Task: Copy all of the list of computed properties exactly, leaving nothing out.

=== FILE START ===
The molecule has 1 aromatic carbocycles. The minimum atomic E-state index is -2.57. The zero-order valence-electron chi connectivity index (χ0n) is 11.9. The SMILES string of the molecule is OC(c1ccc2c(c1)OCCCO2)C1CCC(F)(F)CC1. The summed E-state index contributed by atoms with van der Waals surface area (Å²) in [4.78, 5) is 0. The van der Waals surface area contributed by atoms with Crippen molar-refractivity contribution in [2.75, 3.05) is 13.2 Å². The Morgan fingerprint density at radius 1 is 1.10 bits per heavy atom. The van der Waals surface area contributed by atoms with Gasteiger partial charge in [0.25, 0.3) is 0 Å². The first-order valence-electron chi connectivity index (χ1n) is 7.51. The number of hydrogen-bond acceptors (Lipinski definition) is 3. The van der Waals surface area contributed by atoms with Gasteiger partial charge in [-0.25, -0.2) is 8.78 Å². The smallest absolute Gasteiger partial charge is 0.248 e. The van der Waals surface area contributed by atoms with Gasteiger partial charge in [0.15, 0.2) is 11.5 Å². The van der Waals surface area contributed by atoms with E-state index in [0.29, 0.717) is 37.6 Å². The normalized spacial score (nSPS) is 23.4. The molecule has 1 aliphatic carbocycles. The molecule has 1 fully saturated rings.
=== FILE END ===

The molecule has 1 aromatic carbocycles. The minimum atomic E-state index is -2.57. The zero-order valence-electron chi connectivity index (χ0n) is 11.9. The SMILES string of the molecule is OC(c1ccc2c(c1)OCCCO2)C1CCC(F)(F)CC1. The summed E-state index contributed by atoms with van der Waals surface area (Å²) in [4.78, 5) is 0. The van der Waals surface area contributed by atoms with Crippen molar-refractivity contribution in [2.75, 3.05) is 13.2 Å². The Morgan fingerprint density at radius 1 is 1.10 bits per heavy atom. The van der Waals surface area contributed by atoms with Gasteiger partial charge in [0.25, 0.3) is 0 Å². The first-order valence-electron chi connectivity index (χ1n) is 7.51. The number of hydrogen-bond acceptors (Lipinski definition) is 3. The van der Waals surface area contributed by atoms with Gasteiger partial charge in [-0.25, -0.2) is 8.78 Å². The smallest absolute Gasteiger partial charge is 0.248 e. The van der Waals surface area contributed by atoms with Gasteiger partial charge in [0.15, 0.2) is 11.5 Å². The van der Waals surface area contributed by atoms with E-state index in [0.29, 0.717) is 37.6 Å². The normalized spacial score (nSPS) is 23.4. The molecule has 1 aliphatic carbocycles. The molecule has 1 fully saturated rings.